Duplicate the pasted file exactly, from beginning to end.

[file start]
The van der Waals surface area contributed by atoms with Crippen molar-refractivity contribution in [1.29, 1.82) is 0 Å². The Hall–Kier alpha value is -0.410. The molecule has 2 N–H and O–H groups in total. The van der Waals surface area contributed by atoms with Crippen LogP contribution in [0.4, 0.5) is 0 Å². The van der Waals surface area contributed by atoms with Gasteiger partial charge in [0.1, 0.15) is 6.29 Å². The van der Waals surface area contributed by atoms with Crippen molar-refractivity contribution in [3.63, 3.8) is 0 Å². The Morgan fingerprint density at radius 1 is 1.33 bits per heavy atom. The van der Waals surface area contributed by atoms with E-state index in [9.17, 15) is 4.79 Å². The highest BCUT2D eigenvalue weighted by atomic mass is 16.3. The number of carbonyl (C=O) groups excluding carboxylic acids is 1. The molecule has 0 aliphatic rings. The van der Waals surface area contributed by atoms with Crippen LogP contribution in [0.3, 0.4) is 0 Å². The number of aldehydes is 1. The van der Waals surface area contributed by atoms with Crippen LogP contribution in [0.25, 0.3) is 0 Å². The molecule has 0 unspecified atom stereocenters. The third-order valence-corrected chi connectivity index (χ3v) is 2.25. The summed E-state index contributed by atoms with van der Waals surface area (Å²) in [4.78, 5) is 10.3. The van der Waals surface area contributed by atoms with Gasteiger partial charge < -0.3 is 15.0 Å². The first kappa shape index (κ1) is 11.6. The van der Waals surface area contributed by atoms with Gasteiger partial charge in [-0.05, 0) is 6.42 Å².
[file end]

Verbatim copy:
The van der Waals surface area contributed by atoms with Crippen molar-refractivity contribution in [1.29, 1.82) is 0 Å². The Hall–Kier alpha value is -0.410. The molecule has 2 N–H and O–H groups in total. The van der Waals surface area contributed by atoms with Crippen LogP contribution in [0.4, 0.5) is 0 Å². The van der Waals surface area contributed by atoms with Gasteiger partial charge in [0.1, 0.15) is 6.29 Å². The van der Waals surface area contributed by atoms with Crippen molar-refractivity contribution in [3.63, 3.8) is 0 Å². The Morgan fingerprint density at radius 1 is 1.33 bits per heavy atom. The van der Waals surface area contributed by atoms with E-state index in [9.17, 15) is 4.79 Å². The highest BCUT2D eigenvalue weighted by atomic mass is 16.3. The number of carbonyl (C=O) groups excluding carboxylic acids is 1. The molecule has 0 aliphatic rings. The van der Waals surface area contributed by atoms with Crippen LogP contribution in [0.3, 0.4) is 0 Å². The number of aldehydes is 1. The van der Waals surface area contributed by atoms with Crippen LogP contribution in [0.25, 0.3) is 0 Å². The molecule has 0 unspecified atom stereocenters. The third-order valence-corrected chi connectivity index (χ3v) is 2.25. The summed E-state index contributed by atoms with van der Waals surface area (Å²) in [4.78, 5) is 10.3. The van der Waals surface area contributed by atoms with Gasteiger partial charge < -0.3 is 15.0 Å². The first kappa shape index (κ1) is 11.6. The van der Waals surface area contributed by atoms with Gasteiger partial charge in [-0.05, 0) is 6.42 Å².